Step into a dizzying world of neon brushstrokes and intricate patterns at Art Outreach’s second edition of Art Encounters titled From Gelam to Glam. The initiative sees multi-disciplinary artist Rizman Putra transform two shipping containers on the lawn of the Malay Heritage Centre into unforgettable art installations.
Rizman blends his decades worth of experience in visual arts, performance, and music into this mind-bending, neon-hued line work that reaches all corners of the containers’ interiors. His creations are inspired by the sprawling Gelam tree, after which Kampong Glam was named, as well as artefacts featured in the Malay Heritage Centre’s ongoing special exhibition.
Visitors can enter the containers and engage with Rizman’s installation in awe, which is open to the public every Friday to Sunday until 7 June 2020. Be sure to catch a glimpse of the talented artist’s sketchbooks that are on display next door as well.
We speak to Rizman about his multidisciplinary practice, his experiences in working on From Gelam to Glam, and what he hopes to achieve with the installation.
How would you describe your practice?
I am a multi-disciplinary artist, my work predominantly centres around performative mediums but I majored in painting when I was in Lasalle College of the Arts, where I began questioning the boundaries between visual arts, music and performance. In the visual arts, I have presented my works from drawings, paintings, photographs, installations and performances. I have also been involved in theatre as an actor and even at times, as a director. As for music, I am the frontman of a 26-year-old indie band Tiramisu and co-creator of NADA, a retro-futurist electronic Malay pop group.
What inspired you to become a multi-disciplinary artist?
My personal belief as an artist is that expression is limitless; we should express our emotions in a myriad of ways to connect with the world around us. The training I had in school helped me to push my interest in creating multi-disciplinary works. Apart from painting, I took popular music theory and movement classes as electives. At the same time, I hung out a lot at The Substation and the now-defunct Plastic Kinetic Worms, where I experienced a lot of multi-disciplinary works and experimental presentations. I feel that was my true education in contemporary art, and that inspired me to experiment freely without self-censorship.
What’s your favourite thing about being an artist?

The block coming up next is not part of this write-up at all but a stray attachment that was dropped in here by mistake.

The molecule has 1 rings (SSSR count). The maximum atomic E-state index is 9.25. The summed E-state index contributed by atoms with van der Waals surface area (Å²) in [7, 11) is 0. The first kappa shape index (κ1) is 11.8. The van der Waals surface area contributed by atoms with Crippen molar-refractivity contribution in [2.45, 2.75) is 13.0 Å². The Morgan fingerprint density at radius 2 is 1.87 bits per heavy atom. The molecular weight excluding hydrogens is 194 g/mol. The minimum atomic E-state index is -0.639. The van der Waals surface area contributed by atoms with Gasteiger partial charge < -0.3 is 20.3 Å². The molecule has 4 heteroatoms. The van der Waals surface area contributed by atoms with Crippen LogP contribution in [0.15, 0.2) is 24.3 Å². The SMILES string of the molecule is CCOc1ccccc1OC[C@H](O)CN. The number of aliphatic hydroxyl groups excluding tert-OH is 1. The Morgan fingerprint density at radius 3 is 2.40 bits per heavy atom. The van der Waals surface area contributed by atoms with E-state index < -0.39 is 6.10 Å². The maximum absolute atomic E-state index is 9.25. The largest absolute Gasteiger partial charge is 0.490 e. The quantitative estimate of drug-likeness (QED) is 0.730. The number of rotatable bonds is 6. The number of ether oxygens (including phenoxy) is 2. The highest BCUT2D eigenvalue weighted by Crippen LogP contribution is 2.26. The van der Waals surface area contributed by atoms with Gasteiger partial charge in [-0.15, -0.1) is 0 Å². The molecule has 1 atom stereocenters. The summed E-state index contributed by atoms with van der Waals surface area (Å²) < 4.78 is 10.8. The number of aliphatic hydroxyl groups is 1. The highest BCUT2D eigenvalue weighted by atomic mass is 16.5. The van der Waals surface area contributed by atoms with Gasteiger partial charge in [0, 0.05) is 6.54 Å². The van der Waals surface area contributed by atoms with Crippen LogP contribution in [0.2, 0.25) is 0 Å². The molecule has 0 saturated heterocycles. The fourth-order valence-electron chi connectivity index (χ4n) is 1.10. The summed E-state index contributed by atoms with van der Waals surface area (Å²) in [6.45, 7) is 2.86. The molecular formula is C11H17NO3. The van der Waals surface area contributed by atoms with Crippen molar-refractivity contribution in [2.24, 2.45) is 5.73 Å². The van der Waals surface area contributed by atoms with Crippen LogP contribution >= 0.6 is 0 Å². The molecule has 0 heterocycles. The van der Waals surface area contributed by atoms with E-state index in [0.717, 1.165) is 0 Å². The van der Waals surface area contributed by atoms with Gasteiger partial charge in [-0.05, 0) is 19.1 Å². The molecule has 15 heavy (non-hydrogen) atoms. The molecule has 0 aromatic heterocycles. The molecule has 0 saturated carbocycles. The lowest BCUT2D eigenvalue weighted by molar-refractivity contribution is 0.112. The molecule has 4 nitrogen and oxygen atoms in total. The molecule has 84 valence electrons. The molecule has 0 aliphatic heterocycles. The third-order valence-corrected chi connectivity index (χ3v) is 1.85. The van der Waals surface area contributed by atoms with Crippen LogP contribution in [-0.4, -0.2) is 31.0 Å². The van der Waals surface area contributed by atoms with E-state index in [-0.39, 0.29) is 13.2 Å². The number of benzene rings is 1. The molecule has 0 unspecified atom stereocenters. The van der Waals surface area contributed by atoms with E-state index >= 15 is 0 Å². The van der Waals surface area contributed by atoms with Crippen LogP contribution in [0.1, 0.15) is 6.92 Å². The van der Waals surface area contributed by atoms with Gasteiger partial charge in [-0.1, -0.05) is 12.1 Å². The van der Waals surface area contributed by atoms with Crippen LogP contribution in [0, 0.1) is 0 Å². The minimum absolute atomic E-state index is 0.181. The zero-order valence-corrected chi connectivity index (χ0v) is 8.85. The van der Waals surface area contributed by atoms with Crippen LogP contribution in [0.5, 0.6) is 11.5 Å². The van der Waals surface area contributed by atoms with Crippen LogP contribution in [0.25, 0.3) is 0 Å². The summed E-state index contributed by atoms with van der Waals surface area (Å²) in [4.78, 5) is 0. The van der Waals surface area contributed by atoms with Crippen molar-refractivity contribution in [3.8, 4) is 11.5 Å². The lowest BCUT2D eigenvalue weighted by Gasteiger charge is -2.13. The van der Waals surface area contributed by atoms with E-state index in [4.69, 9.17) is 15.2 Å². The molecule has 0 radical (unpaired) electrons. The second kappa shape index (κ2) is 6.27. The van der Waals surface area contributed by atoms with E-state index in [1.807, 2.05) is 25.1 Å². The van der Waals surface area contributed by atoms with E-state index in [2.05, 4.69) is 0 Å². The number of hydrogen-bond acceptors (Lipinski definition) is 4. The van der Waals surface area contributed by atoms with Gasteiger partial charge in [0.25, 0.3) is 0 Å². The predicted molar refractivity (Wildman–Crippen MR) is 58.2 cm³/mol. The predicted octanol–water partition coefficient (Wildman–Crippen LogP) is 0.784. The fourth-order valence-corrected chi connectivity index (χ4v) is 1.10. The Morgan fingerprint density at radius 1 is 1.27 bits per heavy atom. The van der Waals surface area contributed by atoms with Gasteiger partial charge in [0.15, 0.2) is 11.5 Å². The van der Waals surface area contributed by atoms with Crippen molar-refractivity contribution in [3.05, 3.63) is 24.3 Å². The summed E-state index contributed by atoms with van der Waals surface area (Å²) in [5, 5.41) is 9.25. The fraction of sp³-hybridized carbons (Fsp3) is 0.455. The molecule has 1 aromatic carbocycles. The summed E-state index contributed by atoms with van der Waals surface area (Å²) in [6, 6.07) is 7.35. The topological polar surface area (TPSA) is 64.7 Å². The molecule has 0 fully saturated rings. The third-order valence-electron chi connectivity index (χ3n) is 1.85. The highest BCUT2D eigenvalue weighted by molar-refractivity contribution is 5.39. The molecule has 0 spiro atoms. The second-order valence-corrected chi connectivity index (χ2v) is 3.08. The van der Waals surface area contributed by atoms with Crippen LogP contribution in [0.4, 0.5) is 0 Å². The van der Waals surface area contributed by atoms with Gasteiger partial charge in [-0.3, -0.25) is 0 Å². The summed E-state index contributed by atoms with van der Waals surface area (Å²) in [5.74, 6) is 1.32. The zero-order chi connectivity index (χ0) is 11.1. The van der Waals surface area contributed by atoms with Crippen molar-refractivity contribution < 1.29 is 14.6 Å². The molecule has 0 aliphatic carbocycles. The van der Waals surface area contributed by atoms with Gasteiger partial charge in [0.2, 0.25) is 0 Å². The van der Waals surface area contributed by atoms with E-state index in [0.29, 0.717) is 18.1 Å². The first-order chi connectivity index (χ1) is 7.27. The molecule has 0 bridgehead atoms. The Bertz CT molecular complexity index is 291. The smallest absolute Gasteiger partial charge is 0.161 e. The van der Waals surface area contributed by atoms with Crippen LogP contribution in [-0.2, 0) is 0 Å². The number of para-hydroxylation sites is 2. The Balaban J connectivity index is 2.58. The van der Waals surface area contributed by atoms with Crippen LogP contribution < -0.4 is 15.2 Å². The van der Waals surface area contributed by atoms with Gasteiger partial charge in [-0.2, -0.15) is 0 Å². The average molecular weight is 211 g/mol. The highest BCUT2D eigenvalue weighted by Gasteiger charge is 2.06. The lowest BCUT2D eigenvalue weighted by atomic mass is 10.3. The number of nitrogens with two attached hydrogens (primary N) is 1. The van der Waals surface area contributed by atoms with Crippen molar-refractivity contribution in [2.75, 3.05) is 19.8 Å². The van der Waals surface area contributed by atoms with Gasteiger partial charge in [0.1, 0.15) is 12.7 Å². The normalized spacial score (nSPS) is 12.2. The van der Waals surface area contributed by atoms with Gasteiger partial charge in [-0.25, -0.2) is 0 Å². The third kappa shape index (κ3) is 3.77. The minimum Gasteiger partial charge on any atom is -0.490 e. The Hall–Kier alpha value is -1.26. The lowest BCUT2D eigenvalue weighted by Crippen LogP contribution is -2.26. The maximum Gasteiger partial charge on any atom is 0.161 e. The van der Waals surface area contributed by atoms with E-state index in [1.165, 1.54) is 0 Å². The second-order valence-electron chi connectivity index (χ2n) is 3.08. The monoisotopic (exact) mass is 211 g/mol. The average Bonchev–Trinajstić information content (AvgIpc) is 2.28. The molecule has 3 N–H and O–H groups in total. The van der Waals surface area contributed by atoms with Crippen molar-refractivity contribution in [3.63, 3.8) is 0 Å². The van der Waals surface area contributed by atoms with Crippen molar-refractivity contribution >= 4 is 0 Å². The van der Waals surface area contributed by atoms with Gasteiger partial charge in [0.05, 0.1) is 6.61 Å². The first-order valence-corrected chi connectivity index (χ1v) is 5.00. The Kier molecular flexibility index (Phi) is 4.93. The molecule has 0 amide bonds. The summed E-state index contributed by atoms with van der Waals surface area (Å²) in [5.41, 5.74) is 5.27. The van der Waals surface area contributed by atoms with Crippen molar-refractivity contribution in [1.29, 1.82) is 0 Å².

My favourite thing about being an artist is the opportunity to create worlds that bridge the unexplored and the perplexing to audiences of various backgrounds. I like that I get to push the boundaries of the audience, and yet include them in the absurd experiences of my choosing.
Being an artist also enables me to understand myself better as a person in relation to the larger world around me. It helps me to discipline myself to create works that I truly believe in, rather than having to conform to deadlines and creative conflicts when working in a vast collective and commercial environment.
You’re the featured artist for the second edition of Art Encounters. Could you tell us more about your experiences and process in working in the containers to create From Gelam to Glam?
I began conceptualising and sketching ideas for the residency in December 2019 as I’m always eager to start on a new project.
For From Gelam to Glam I wanted to focus on creating an experience that would intrigue and envelop the audience. I also wanted to find a way to work with colours, as I’ve been working mainly with Chinese ink and monochrome. It got me thinking about the time when I worked as a props designer more than a decade ago and how I used fluorescent paint to spice up the interior of the space.
I also intended to reflect the picturesque neighbourhood of Kampong Glam and how it transforms seamlessly from a vibrant heritage hotspot during the day to a boisterous nightlife spot.
How do you think your work builds a relationship with the surroundings of Kampong Glam?
I feel that the work reflects the eclectic blend of history and culture in the Kampong Glam district. It pays homage to both the area’s historic roots as a thriving port town and enclave for Malay and Arab communities, and its vibrant present life as a melting pot of restaurants and lifestyle shops. The installation’s visceral nature is one that I hope reflects the passing of time and eras that Kampong Glam has witnessed through the years.
Was there anything you hoped to achieve or highlight with this project?
I wanted this work to capture a sense of magic and remembrance; to create an atypical experience in the middle of a heritage centre that people would look back on as one they shared with friends and family.
What do you hope viewers will get out of your work?
As of late, my works have progressed through a phase where I began to create immersive works on a significant scale. I’m interested in how drawing and painting can go beyond a two-dimensional presentation by engulfing the audience and making them see the raw brushstrokes, the flaws that come with it (like paint drips), and the irregularity of the lines on the ceiling.
It’s just like how one would discover Neanderthal drawings in a cave and have their imagination stimulated. It has been created for children to imagine that they’re in another dimension, or for adults to pretend that they are children again.
This interview with Rizman Putra was conducted by Stephanie Yeap over email in March 2020. It has been edited for brevity and clarity.
From Gelam to Glam will run from 28 Feb to 7 Jun from 10am to 6pm, Fridays to Sundays except public holidays. Admission is free. Follow our Facebook page for updates.